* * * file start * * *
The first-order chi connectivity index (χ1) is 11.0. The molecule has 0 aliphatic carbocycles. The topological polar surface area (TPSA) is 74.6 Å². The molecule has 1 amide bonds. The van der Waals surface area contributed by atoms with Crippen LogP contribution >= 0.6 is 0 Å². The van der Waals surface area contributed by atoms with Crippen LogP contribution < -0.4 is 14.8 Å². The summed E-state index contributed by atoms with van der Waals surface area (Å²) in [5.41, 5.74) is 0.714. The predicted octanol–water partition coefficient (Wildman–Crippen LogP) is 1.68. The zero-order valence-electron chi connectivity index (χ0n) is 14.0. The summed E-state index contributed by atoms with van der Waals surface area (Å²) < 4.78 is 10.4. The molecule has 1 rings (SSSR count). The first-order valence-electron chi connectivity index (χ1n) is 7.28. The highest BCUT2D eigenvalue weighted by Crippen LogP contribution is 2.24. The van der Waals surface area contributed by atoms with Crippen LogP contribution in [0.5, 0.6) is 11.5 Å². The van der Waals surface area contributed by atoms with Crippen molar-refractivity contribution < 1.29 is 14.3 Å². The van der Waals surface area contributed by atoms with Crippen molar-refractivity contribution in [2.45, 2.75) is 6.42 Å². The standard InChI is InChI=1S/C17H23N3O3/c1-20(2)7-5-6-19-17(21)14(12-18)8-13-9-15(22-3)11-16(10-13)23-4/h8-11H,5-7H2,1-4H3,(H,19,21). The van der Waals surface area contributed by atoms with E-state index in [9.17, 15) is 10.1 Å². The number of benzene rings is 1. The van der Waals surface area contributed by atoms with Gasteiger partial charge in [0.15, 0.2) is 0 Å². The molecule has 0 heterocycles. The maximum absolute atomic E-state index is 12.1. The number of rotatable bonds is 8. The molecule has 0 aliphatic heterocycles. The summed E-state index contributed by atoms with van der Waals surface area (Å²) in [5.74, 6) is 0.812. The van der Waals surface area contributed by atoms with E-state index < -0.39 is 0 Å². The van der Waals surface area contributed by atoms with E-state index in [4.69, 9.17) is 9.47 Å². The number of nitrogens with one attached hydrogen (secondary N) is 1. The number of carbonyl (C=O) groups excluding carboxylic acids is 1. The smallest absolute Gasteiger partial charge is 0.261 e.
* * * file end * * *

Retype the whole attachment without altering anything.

The first-order chi connectivity index (χ1) is 11.0. The molecule has 0 aliphatic carbocycles. The topological polar surface area (TPSA) is 74.6 Å². The molecule has 1 amide bonds. The van der Waals surface area contributed by atoms with Crippen LogP contribution >= 0.6 is 0 Å². The van der Waals surface area contributed by atoms with Crippen LogP contribution < -0.4 is 14.8 Å². The summed E-state index contributed by atoms with van der Waals surface area (Å²) in [5.41, 5.74) is 0.714. The predicted octanol–water partition coefficient (Wildman–Crippen LogP) is 1.68. The zero-order valence-electron chi connectivity index (χ0n) is 14.0. The summed E-state index contributed by atoms with van der Waals surface area (Å²) < 4.78 is 10.4. The molecule has 1 rings (SSSR count). The first-order valence-electron chi connectivity index (χ1n) is 7.28. The highest BCUT2D eigenvalue weighted by Crippen LogP contribution is 2.24. The van der Waals surface area contributed by atoms with Crippen LogP contribution in [0.5, 0.6) is 11.5 Å². The van der Waals surface area contributed by atoms with Crippen molar-refractivity contribution < 1.29 is 14.3 Å². The van der Waals surface area contributed by atoms with Crippen molar-refractivity contribution in [2.45, 2.75) is 6.42 Å². The standard InChI is InChI=1S/C17H23N3O3/c1-20(2)7-5-6-19-17(21)14(12-18)8-13-9-15(22-3)11-16(10-13)23-4/h8-11H,5-7H2,1-4H3,(H,19,21). The van der Waals surface area contributed by atoms with E-state index in [9.17, 15) is 10.1 Å². The number of benzene rings is 1. The van der Waals surface area contributed by atoms with Gasteiger partial charge in [0.15, 0.2) is 0 Å². The molecule has 0 heterocycles. The maximum absolute atomic E-state index is 12.1. The number of rotatable bonds is 8. The molecule has 0 aliphatic heterocycles. The summed E-state index contributed by atoms with van der Waals surface area (Å²) in [5.74, 6) is 0.812. The van der Waals surface area contributed by atoms with E-state index < -0.39 is 0 Å². The van der Waals surface area contributed by atoms with E-state index in [4.69, 9.17) is 9.47 Å². The number of nitrogens with one attached hydrogen (secondary N) is 1. The number of carbonyl (C=O) groups excluding carboxylic acids is 1. The smallest absolute Gasteiger partial charge is 0.261 e.